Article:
Canon EOS D30
The D30 is one in a line from the EOS 3 to the 90D and bears all the family resemblances.
The small mirror hides the reduced size of the APS-C sensor behind it.
In the year 2000 Canon’s top semi professional camera was the EOS 3. This camera sat at the top of the prosumer / enthusiast / semi professional group. When Canon decided to develop an in house digital camera for the first time it was this market slot they targeted. And the camera they came up with was the D30. If an EOS 3 user picked up a D30 he would feel completely at home. Although revolutionary, it was still familiar.
The D30 was announced by Canon in May of 2000 which was only five years after Kodak’s DC40, first consumer grade digital camera. Up to this point semi professional or professional digital cameras were very expensive. This camera was introduced for about $3,000 USD which was considered, at the time, to be very reasonable for a camera of this caliber. Although only 3.1 megapixels, it was revolutionary, and for those who used film, the convenience of digital was liberating. We must be careful to judge these old cameras by the standards of their day and what was available to those people.
The camera was remarkable in another way: the CMOS sensor was developed by Canon and was the first multi-megapixel CMOS sensor to be offered in a commercially available camera. With three focus points, a 35 zone evaluative metering, system and shutter speeds from 30 seconds to 1/4000th shutter, the D30 performed like the EOS 3. In operation it also felt the same having comparable weight, size and feel. Having said that, being used to modern DSLR’s the file processing on this camera feels slow and the LCD on the back seems very small.
Although the D30 had an APS-C cropped sensor, it had an EF lens mount so that it was compatible with all of Canon’s current lenses. It came into being with a full system of lenses and accessories available to it.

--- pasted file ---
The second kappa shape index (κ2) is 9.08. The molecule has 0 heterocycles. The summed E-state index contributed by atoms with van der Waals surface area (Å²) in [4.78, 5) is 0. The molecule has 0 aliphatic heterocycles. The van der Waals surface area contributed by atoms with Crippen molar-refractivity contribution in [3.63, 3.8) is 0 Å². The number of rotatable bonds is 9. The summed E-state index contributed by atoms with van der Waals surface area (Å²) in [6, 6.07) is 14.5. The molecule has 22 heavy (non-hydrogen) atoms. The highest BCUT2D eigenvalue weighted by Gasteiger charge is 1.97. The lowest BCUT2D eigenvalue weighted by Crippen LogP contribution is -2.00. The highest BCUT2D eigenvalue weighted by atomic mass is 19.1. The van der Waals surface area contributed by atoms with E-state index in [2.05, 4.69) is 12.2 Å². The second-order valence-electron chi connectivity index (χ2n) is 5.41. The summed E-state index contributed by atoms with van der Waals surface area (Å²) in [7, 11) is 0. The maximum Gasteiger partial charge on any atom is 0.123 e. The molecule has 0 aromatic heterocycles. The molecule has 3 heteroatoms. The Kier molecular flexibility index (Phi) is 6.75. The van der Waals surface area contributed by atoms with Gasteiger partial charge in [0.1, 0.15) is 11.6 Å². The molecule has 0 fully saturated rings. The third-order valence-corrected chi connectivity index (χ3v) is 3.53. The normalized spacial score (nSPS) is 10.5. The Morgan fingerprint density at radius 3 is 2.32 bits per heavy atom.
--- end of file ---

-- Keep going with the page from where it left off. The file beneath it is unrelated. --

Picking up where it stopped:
Was it a better camera than the EOS 3? Well, that is a matter of opinion. The EOS 3 had a richer feature set and film definitely gave better resolution than 3.1 megapixels. Unless the added convenience of digital was important to the user, the EOS 3 was probably the better choice. This was obviously the view of Canon who continued to market the EOS 3 well into 2007 when they were marketing the 8.1 megapixel 30D, four digital models on.
This is not a review of the features of this camera when so many others have already done this. dpReview has a review of the D30 where you can see how the camera was viewed at the time. You can find the User Manual for it below for full details on all of its features.
In the Collection I have the following example:
Collection No.: C80
Serial Number: 172800749
Condition: Overall, excellent (attached D30 photos are of my camera)
Comparing the images of the D60 and the D30 one quickly sees that these are two cameras with a common ancestry. A user of the D30, or indeed the EOS 3, will be right at home with this camera. The changes from the one camera to the other are an evolution and not a revolution.
The main change is the increase in resolution from 3.1 to 6.3 megapixels. A doubling of resolution is a major improvement. As the size of the sensor, APS-C, did not increase the area of each light cell necessarily is reduced. As a result the available ISO settings run from 100 to 1000, a reduction in sensitivity resulting from the reduced cell size.
Other than that, these two cameras a very comparable. There are more menu options and shooting settings but I am not going to detail them here. They can be found in the manual for the camera, which you can find below, and in the dpReview product review of the D60 .
In the Collection I have the following example:
Collection No.: C161
Serial Number: 1020500576
Condition: Overall, excellent (attached D60 photos are of my camera)
Notes: This camera is fully functional.